Social Security Disability Insurance: the five-step process
While it seems that it would be a straightforward question whether someone is disabled from working, for purposes of eligibility for Social Security Disability Insurance, the federal government uses a five-step process to answer that question.
What is SSDI?
SSDI is the disability insurance portion of the federal Social Security programs. Many people are not aware that not only do their payroll deductions qualify them for Social Security retirement benefits, but also for a monthly support payment under SSDI should they become disabled from working before reaching retirement age.
Assuming a person meets SSDI financial requirements of having worked long enough and recently enough, the question becomes whether he or she is disabled under the federal definition.
Social Security definition of disability
The Social Security Administration is the federal agency that administers the Social Security programs. SSA has a very specific definition of disability based on the Social Security Act and regulations for purposes of SSDI eligibility:
A claimant is disabled from working if he or she has a serious physical impairment or mental impairment or combination of impairments that is expected to last at least one year or result in death that prevents him or her from engaging in substantially gainful activity (work).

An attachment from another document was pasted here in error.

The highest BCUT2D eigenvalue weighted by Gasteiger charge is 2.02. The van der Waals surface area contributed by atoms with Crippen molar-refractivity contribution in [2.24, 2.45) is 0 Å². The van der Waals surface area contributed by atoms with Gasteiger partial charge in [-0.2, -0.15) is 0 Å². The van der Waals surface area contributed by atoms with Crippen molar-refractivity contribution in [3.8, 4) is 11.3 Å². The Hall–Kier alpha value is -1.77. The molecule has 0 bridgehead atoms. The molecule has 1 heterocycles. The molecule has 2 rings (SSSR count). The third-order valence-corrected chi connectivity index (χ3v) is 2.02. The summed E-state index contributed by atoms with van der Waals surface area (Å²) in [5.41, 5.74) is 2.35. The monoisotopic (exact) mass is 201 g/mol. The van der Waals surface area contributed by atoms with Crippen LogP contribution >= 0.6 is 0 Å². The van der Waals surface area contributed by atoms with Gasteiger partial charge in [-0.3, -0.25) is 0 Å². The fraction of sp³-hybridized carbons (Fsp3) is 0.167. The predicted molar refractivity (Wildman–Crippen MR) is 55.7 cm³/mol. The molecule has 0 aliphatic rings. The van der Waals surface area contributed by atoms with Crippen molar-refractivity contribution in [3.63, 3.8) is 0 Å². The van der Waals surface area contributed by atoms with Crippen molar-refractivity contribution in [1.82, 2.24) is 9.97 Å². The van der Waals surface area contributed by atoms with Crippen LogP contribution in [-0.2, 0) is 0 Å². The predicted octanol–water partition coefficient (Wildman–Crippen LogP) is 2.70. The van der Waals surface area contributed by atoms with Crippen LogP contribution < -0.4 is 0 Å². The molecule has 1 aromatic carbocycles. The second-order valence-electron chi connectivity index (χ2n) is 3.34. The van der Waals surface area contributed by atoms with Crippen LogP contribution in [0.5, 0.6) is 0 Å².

The five-step process
SSA asks a series of five questions to determine whether the definition of disability is met.
- One: Is the claimant working or earning over a certain low threshold amount monthly? If yes, then not disabled. If no, then go to step two.
- Two: Is the claimant’s medical condition severe, meaning significantly limiting his or her ability to do basic physical and mental work activities for an expected year (or if the condition will cause death)? If no, then not disabled. If yes, then go to step three.
- Three: Is the claimant’s physical or mental impairment on the official Listing of Impairments or does it or all of claimant’s impairments in combination equal the severity of a listed impairment? If yes, then disabled. If no, then go to step four.
- Four: Can the claimant return to previous work? If yes, then not disabled. If no, then go to step five.
Five: Can the claimant do another kind of work considering his or her medical impairments, age, education, work experience and skills? If yes, then not disabled. If no, then disabled.
Several levels of review
The SSA does not always correctly determine whether someone is disabled and eligible for SSDI benefits at the initial application stage, so there are three levels of review before the agency, followed by the right to appeal the final decision of the SSA to the federal courts. It is not unusual for a claimant to be found disabled at levels beyond the initial determination.
Because the determination of disability is not always simple and because some medical impairments are difficult to assess from the standpoint of the ability to work, it can be a tremendous help for a claimant to retain an attorney with specific SSDI experience.
A skilled SSDI lawyer can assist with an initial application or can become involved at any stage of the review process. Legal counsel can assist with developing the medical record, meeting deadlines, communicating with SSA on the claimant’s behalf, representing the claimant at the administrative hearing if necessary and appealing the matter to federal court if required.